To the bemusement and dismay of most of its friends in the world, and much of its own population, Britain has voted to leave the European Union. It will take years for all the effects to be felt, but the immediate consequences for the British are a change of Prime Minister and a looming constitutional crisis. Anti-EU sentiment in the rest of Europe has been strengthened, with calls for other countries to hold ‘in-out’ referendums stirring fears that the union may begin to break up. As for the rest of the world, stock market falls indicated the economic uncertainty that is likely to prevail for some time.

Why did a slim majority of British voters choose to go against the advice of their own Prime Minister, all his living predecessors, every international and most British economic institutions, major employers and the leaders of all the country’s principal allies? Many of the reasons were narrowly domestic, reflecting divisions in both of the largest political parties, the Conservatives and Labour, but there are lessons for other nations as well.

Above all, this was a vote by the ‘left behind’: the millions of Britons whose living standards have barely improved since the financial crash of 2008. Though gradual recovery has followed, most of the benefits have gone elsewhere, in the form of swelling asset prices and executive salaries. Globalisation has had similar effects across much of the West, giving birth to an angry populism that – in the light of this result – must make a victory by Donald Trump in the November US presidential election seem more possible.

Voters lashing out because of a sense of powerlessness can do most damage to themselves. There is little doubt that in some deprived British areas, the arrival of more than a million EU workers under freedom of movement rules increased the desire for ‘Brexit’. Paying more in taxes than they claimed in benefits, these migrants were actually helping the British economy grow faster than the rest of the EU, and the disadvantages suffered by local people owed more to the austerity policies of the British government than Brussels. But the desire to deliver a blow to distant elites outweighed any evidence, or consideration of the effects of leaving the EU. Some of the strongest ‘leave’ votes came in areas which had seen little immigration, and were more dependent on EU subsidies than the rest of the country.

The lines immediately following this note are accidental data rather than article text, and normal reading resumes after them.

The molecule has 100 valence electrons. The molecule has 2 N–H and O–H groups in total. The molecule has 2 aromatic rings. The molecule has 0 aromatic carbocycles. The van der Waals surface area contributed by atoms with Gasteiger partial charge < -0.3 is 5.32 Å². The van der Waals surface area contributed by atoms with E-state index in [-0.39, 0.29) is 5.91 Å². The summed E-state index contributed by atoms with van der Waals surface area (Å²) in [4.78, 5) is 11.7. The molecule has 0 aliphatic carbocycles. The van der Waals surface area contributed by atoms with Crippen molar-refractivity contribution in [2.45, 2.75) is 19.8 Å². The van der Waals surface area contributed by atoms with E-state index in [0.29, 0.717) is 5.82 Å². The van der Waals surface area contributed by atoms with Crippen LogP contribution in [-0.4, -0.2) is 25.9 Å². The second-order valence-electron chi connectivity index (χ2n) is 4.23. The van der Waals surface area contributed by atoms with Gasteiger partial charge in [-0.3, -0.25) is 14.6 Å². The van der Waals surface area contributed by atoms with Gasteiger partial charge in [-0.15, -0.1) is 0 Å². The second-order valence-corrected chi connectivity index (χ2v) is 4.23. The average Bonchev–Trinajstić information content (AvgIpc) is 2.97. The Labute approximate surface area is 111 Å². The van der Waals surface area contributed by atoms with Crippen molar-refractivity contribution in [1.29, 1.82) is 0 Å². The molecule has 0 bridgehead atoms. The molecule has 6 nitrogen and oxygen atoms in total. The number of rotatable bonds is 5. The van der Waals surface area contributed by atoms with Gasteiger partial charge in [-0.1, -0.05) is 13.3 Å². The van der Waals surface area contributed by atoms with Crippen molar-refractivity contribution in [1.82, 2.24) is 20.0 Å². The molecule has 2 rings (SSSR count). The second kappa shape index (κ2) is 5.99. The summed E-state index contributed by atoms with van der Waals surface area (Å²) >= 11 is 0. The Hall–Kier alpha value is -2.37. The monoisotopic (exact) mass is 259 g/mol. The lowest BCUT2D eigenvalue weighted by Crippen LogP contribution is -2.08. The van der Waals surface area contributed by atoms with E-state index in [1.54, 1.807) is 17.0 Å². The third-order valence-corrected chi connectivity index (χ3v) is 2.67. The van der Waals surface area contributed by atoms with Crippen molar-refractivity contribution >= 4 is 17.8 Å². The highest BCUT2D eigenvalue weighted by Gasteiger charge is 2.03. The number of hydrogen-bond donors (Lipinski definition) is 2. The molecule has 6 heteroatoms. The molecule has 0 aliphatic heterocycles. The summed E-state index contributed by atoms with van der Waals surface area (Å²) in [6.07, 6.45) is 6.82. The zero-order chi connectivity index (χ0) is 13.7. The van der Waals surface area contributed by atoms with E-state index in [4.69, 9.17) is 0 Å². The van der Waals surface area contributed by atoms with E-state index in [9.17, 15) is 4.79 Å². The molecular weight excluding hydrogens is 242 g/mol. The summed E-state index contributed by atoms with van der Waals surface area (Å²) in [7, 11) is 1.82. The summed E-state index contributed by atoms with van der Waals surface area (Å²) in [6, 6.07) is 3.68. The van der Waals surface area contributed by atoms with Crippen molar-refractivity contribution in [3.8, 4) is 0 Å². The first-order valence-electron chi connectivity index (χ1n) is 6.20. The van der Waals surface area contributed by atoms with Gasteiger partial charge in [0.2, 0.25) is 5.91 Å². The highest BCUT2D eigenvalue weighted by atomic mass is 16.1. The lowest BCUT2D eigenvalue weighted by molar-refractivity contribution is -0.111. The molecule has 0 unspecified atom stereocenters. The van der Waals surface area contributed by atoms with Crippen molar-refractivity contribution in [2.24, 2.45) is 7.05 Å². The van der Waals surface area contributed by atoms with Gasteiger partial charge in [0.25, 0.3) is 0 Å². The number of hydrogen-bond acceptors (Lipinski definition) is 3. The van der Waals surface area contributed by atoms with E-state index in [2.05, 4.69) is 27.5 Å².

In due course the referendum result is likely to trigger the breakup of the United Kingdom. Not only is Scotland, which voted more than 60 per cent for ‘remain’, certain to demand another referendum on independence, there have been calls for a united Ireland in the wake of the Brexit result. Facing the prospect of border controls with the Irish Republic, and fearful of possible damage to its peace process, just over 55 per cent of voters in Northern Ireland supported remaining. Separatists from Catalonia to Kashmir could be encouraged as Britain discovers the implications of its decision.


Economically, Brexit is a leap in the dark. The ‘out’ campaign focused on immigration and misty rhetoric about ‘sovereignty’, while waving away the detailed arguments of the ‘remain’ camp that withdrawal from the world’s largest trading bloc of over 500 million people would leave the British economy smaller and poorer. The warnings of Asian and other leaders that Britain attracted foreign investment because of its EU membership went unheeded. Many fear that there will be an angry reaction as ‘leave’ voters find that the promises of a better future outside the EU prove undeliverable, and that instead jobs are lost.


It will take some time for Britain to disentangle itself from 43 years’ worth of European commitments, and for the economic, political and diplomatic implications to become clear. But the cause of international co-operation has suffered immediate damage. The international economy, nervous about issues such as faltering US growth and the Chinese debt mountain, can ill afford turmoil in Britain, the world’s fifth-largest economy – though it may not remain so if the predictions of those urging Britain to stay in the EU come to pass.


During the referendum campaign the Brexiteers dismissed those predictions, claiming that some short-term economic pain and job losses would be worth it in the long run. If Britain voted to ‘take back control’ of immigration, of its borders – of its destiny – the nation would prosper, they said. But it is already clear that they may have unleashed forces they cannot control.

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